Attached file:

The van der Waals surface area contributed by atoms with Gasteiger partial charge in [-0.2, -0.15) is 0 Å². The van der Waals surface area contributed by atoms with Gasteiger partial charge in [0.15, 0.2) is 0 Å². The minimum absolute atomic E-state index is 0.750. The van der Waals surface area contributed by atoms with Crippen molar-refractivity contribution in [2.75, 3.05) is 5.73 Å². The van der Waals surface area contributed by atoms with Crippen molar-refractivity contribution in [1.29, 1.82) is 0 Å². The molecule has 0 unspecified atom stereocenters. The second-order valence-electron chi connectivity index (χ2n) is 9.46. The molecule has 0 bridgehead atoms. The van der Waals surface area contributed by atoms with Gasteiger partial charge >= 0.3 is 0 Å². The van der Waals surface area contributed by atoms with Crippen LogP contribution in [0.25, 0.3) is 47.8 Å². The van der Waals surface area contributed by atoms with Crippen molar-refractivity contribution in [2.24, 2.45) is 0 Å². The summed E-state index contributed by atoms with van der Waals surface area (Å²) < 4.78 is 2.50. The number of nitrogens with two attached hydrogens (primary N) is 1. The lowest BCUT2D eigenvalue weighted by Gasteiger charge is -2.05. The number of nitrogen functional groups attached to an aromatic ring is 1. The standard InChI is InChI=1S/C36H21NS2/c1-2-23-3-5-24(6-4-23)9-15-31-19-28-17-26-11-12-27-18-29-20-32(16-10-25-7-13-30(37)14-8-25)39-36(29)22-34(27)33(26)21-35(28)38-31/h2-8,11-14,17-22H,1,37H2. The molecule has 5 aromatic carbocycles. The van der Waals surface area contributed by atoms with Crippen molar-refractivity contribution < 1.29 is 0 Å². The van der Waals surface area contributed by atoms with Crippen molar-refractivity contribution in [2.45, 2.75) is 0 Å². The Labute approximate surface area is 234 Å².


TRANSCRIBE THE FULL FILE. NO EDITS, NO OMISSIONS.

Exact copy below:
The van der Waals surface area contributed by atoms with Gasteiger partial charge in [-0.2, -0.15) is 0 Å². The van der Waals surface area contributed by atoms with Gasteiger partial charge in [0.15, 0.2) is 0 Å². The minimum absolute atomic E-state index is 0.750. The van der Waals surface area contributed by atoms with Crippen molar-refractivity contribution in [2.75, 3.05) is 5.73 Å². The van der Waals surface area contributed by atoms with Crippen molar-refractivity contribution in [1.29, 1.82) is 0 Å². The molecule has 0 unspecified atom stereocenters. The second-order valence-electron chi connectivity index (χ2n) is 9.46. The molecule has 0 bridgehead atoms. The van der Waals surface area contributed by atoms with Gasteiger partial charge >= 0.3 is 0 Å². The van der Waals surface area contributed by atoms with Crippen LogP contribution in [0.25, 0.3) is 47.8 Å². The van der Waals surface area contributed by atoms with Crippen molar-refractivity contribution in [2.24, 2.45) is 0 Å². The summed E-state index contributed by atoms with van der Waals surface area (Å²) < 4.78 is 2.50. The number of nitrogens with two attached hydrogens (primary N) is 1. The lowest BCUT2D eigenvalue weighted by Gasteiger charge is -2.05. The number of nitrogen functional groups attached to an aromatic ring is 1. The standard InChI is InChI=1S/C36H21NS2/c1-2-23-3-5-24(6-4-23)9-15-31-19-28-17-26-11-12-27-18-29-20-32(16-10-25-7-13-30(37)14-8-25)39-36(29)22-34(27)33(26)21-35(28)38-31/h2-8,11-14,17-22H,1,37H2. The molecule has 5 aromatic carbocycles. The van der Waals surface area contributed by atoms with Crippen molar-refractivity contribution < 1.29 is 0 Å². The van der Waals surface area contributed by atoms with Crippen molar-refractivity contribution in [2.45, 2.75) is 0 Å². The Labute approximate surface area is 234 Å².